They ran around the stubble field, they found a ball and ran around even more. Truffle put the ball down, they inched closer...Truffle gave them the look calmly picked it up and off the went running and running. Soon some of the dogs drifted off and then the bum chaser started his own game, Dex couldn't even get close enough to Louie to bum bite as Louie is designated rabbit so the more Dex tried to suck some spots the more Louie ran.

Lola and Fergus ran as fast as their little legs could carry them, Lola using her voice in true beagle fashion to speed herself up......Jasper was now in a fix instead of fixating on Louie what to do!? now there was Dexter and Louie what if they were heading in opposite directions? So he had to run harder, faster and more noisily than ever before!

On the next walk thing were a little calmer although Dexter's rather amorous intentions on Archie( he's into blondes of the male variety but we aren't going to hold it against him) did cause a bit of a stir initially! Leia must have enjoyed the feeling of the wet stubble under her feet as she ran and ran, she did eventually need to be on the lead as she was struggling to hear us next to the road at the top of the field. Hugo was quite taken with Emma and every time she chased him he ran for his life before promptly turning in a circle ready for the next game. The first time Emma goosed him was a treat and he became all silly and giddy before gamely trying to manly join in with Izzo, Archie and Dexter playing.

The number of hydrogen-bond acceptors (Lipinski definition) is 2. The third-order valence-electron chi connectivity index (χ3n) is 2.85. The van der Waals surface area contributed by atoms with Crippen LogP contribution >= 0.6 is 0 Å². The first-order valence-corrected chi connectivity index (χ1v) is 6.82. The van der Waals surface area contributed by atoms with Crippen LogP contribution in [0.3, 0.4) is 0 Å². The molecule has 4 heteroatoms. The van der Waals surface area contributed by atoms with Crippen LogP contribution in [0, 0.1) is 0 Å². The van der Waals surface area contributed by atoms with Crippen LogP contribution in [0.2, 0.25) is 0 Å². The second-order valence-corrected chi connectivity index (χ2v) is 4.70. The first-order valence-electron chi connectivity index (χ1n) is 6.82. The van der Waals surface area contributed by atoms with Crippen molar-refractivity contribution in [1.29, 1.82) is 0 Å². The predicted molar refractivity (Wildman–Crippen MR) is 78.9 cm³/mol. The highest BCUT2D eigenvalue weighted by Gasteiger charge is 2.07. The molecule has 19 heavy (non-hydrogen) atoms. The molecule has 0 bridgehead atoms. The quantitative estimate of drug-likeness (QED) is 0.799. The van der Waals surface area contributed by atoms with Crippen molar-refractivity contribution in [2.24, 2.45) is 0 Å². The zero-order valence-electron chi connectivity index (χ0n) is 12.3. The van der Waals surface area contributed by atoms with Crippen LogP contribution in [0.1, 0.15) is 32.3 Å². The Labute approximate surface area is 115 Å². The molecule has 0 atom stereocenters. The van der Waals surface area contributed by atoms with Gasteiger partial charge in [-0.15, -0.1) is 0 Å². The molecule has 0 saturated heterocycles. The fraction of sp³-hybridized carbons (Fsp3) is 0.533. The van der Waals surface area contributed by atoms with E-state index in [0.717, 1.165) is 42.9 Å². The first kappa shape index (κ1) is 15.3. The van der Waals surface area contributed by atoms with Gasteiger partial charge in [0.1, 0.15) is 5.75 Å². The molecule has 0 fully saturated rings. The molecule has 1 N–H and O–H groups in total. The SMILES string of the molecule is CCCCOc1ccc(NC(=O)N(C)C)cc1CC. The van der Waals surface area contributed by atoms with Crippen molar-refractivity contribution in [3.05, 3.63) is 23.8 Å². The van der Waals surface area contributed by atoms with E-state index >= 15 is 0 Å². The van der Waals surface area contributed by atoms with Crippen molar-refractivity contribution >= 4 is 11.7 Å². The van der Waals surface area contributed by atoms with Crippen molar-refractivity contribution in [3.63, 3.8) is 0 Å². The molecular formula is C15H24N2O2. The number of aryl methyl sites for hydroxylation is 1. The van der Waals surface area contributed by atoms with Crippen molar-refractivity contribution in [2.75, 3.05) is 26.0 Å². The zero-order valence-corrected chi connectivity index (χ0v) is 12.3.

Eeh it so funny watching them all interact with each other!

Thursday, 23 September 2010

Travelling out and about in vans

Ahhh I thought it was a good time to discuss travel.

Many people, when choosing a pet care service, want to know how long their dogs will be out and where they will be. Some are concerned about their dogs being in the vehicles they are transported in for too long. So here is a list of some peoples concerns.

They will be bored.

How do I know they will be walked.

What happens if the dogs don't get on?

Are they secure?

Is it safe to keep them in in hot or severely cold weather?

What happens if there is an accident?

So I may surprise you on the boredom question and I am sure I will be providing bullets to fire to people who want to shoot me haha. You know what? In the real world dogs, like people, need to learn how to cope when they are bored, or frustrated or even angry. What we need to do is make sure it doesn't overwhelm their lives, to make sure all their needs are catered for and their wellbeing in the forefront of our care. So do our dogs get bored, I am certain there will be times they suffer from boredom, just like the dogs left at home after being walked for an hour. The difference is the other dogs sharing the van environment are also in the same situation so the dog is more likely to just settle, start dozing or even just watch the other dogs.

The other interesting thing is it teaches them to wind down. I have found with high drive dogs or young dogs that walking them then taking them home can sometimes leave them frustrated and wound up, an empty house can leave them with a bit of a vacuum after their simulating walk. Stimulating doesn't mean diving about and being wild, just the smells, sights and sounds that all walks provide. So our younger guys or hyper sensitive guys learn that after a walk there is a time spend winding down, settling and dozing.